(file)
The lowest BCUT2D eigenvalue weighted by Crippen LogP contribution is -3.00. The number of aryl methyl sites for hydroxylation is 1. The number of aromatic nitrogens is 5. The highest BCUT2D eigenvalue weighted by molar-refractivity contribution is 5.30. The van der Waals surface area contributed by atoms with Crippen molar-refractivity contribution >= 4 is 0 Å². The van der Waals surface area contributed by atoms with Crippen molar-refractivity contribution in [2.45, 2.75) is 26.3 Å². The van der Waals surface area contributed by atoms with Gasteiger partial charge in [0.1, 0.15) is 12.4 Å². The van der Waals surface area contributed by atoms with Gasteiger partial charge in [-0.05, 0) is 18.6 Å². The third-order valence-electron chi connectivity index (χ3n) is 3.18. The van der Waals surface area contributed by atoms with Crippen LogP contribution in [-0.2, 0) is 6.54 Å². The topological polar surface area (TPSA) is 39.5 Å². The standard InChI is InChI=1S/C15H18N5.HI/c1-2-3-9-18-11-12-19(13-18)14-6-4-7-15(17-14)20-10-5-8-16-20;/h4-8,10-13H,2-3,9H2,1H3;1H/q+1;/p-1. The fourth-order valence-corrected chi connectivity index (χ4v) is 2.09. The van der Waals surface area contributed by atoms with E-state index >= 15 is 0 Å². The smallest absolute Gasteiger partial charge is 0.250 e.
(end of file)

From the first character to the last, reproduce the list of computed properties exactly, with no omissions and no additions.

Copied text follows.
The lowest BCUT2D eigenvalue weighted by Crippen LogP contribution is -3.00. The number of aryl methyl sites for hydroxylation is 1. The number of aromatic nitrogens is 5. The highest BCUT2D eigenvalue weighted by molar-refractivity contribution is 5.30. The van der Waals surface area contributed by atoms with Crippen molar-refractivity contribution >= 4 is 0 Å². The van der Waals surface area contributed by atoms with Crippen molar-refractivity contribution in [2.45, 2.75) is 26.3 Å². The van der Waals surface area contributed by atoms with Gasteiger partial charge in [0.1, 0.15) is 12.4 Å². The van der Waals surface area contributed by atoms with Gasteiger partial charge in [-0.05, 0) is 18.6 Å². The third-order valence-electron chi connectivity index (χ3n) is 3.18. The van der Waals surface area contributed by atoms with Crippen LogP contribution in [-0.2, 0) is 6.54 Å². The topological polar surface area (TPSA) is 39.5 Å². The standard InChI is InChI=1S/C15H18N5.HI/c1-2-3-9-18-11-12-19(13-18)14-6-4-7-15(17-14)20-10-5-8-16-20;/h4-8,10-13H,2-3,9H2,1H3;1H/q+1;/p-1. The fourth-order valence-corrected chi connectivity index (χ4v) is 2.09. The van der Waals surface area contributed by atoms with E-state index >= 15 is 0 Å². The smallest absolute Gasteiger partial charge is 0.250 e.